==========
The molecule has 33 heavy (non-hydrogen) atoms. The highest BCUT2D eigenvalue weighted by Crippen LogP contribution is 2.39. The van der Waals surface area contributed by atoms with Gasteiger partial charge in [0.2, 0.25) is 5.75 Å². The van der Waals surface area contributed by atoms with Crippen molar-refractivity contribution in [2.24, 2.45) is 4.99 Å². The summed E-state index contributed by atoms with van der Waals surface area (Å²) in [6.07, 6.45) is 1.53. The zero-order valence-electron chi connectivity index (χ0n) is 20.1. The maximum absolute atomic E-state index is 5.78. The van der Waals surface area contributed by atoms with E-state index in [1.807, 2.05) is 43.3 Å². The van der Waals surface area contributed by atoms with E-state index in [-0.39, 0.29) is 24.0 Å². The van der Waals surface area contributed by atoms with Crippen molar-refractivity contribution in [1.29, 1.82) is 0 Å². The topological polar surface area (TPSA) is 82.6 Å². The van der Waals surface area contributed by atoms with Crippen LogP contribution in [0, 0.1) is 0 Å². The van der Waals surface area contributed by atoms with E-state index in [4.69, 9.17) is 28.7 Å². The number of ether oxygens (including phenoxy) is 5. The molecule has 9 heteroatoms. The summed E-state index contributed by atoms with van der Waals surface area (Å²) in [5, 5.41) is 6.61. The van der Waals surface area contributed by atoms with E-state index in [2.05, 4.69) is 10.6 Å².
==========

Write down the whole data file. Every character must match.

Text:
The molecule has 33 heavy (non-hydrogen) atoms. The highest BCUT2D eigenvalue weighted by Crippen LogP contribution is 2.39. The van der Waals surface area contributed by atoms with Gasteiger partial charge in [0.2, 0.25) is 5.75 Å². The van der Waals surface area contributed by atoms with Crippen molar-refractivity contribution in [2.24, 2.45) is 4.99 Å². The summed E-state index contributed by atoms with van der Waals surface area (Å²) in [6.07, 6.45) is 1.53. The zero-order valence-electron chi connectivity index (χ0n) is 20.1. The maximum absolute atomic E-state index is 5.78. The van der Waals surface area contributed by atoms with E-state index in [1.807, 2.05) is 43.3 Å². The van der Waals surface area contributed by atoms with E-state index in [-0.39, 0.29) is 24.0 Å². The van der Waals surface area contributed by atoms with Crippen molar-refractivity contribution in [1.29, 1.82) is 0 Å². The topological polar surface area (TPSA) is 82.6 Å². The van der Waals surface area contributed by atoms with Crippen LogP contribution in [0, 0.1) is 0 Å². The van der Waals surface area contributed by atoms with E-state index in [4.69, 9.17) is 28.7 Å². The number of ether oxygens (including phenoxy) is 5. The molecule has 9 heteroatoms. The summed E-state index contributed by atoms with van der Waals surface area (Å²) in [5, 5.41) is 6.61. The van der Waals surface area contributed by atoms with E-state index in [2.05, 4.69) is 10.6 Å².